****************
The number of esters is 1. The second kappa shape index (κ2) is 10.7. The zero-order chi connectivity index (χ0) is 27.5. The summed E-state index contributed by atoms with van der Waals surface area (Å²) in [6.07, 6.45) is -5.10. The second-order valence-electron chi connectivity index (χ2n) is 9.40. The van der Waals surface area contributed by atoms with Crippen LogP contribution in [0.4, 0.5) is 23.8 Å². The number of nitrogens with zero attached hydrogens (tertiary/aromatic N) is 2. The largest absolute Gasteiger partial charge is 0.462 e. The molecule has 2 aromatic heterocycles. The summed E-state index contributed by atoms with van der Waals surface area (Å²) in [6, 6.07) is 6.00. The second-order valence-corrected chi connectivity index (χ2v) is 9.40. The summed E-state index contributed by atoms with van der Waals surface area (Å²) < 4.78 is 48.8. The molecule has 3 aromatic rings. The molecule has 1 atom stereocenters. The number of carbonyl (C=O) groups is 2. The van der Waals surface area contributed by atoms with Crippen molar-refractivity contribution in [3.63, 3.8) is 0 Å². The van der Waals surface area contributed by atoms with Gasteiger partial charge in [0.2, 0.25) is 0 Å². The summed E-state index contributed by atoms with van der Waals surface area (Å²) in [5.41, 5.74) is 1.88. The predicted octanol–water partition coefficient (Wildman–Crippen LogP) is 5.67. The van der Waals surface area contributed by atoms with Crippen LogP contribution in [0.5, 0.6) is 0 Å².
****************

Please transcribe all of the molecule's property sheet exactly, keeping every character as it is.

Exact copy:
The number of esters is 1. The second kappa shape index (κ2) is 10.7. The zero-order chi connectivity index (χ0) is 27.5. The summed E-state index contributed by atoms with van der Waals surface area (Å²) in [6.07, 6.45) is -5.10. The second-order valence-electron chi connectivity index (χ2n) is 9.40. The van der Waals surface area contributed by atoms with Crippen LogP contribution in [0.4, 0.5) is 23.8 Å². The number of nitrogens with zero attached hydrogens (tertiary/aromatic N) is 2. The largest absolute Gasteiger partial charge is 0.462 e. The molecule has 2 aromatic heterocycles. The summed E-state index contributed by atoms with van der Waals surface area (Å²) in [6, 6.07) is 6.00. The second-order valence-corrected chi connectivity index (χ2v) is 9.40. The summed E-state index contributed by atoms with van der Waals surface area (Å²) < 4.78 is 48.8. The molecule has 3 aromatic rings. The molecule has 1 atom stereocenters. The number of carbonyl (C=O) groups is 2. The van der Waals surface area contributed by atoms with Crippen molar-refractivity contribution in [3.63, 3.8) is 0 Å². The van der Waals surface area contributed by atoms with Gasteiger partial charge in [0.2, 0.25) is 0 Å². The summed E-state index contributed by atoms with van der Waals surface area (Å²) in [5.41, 5.74) is 1.88. The predicted octanol–water partition coefficient (Wildman–Crippen LogP) is 5.67. The van der Waals surface area contributed by atoms with Crippen LogP contribution in [0.5, 0.6) is 0 Å².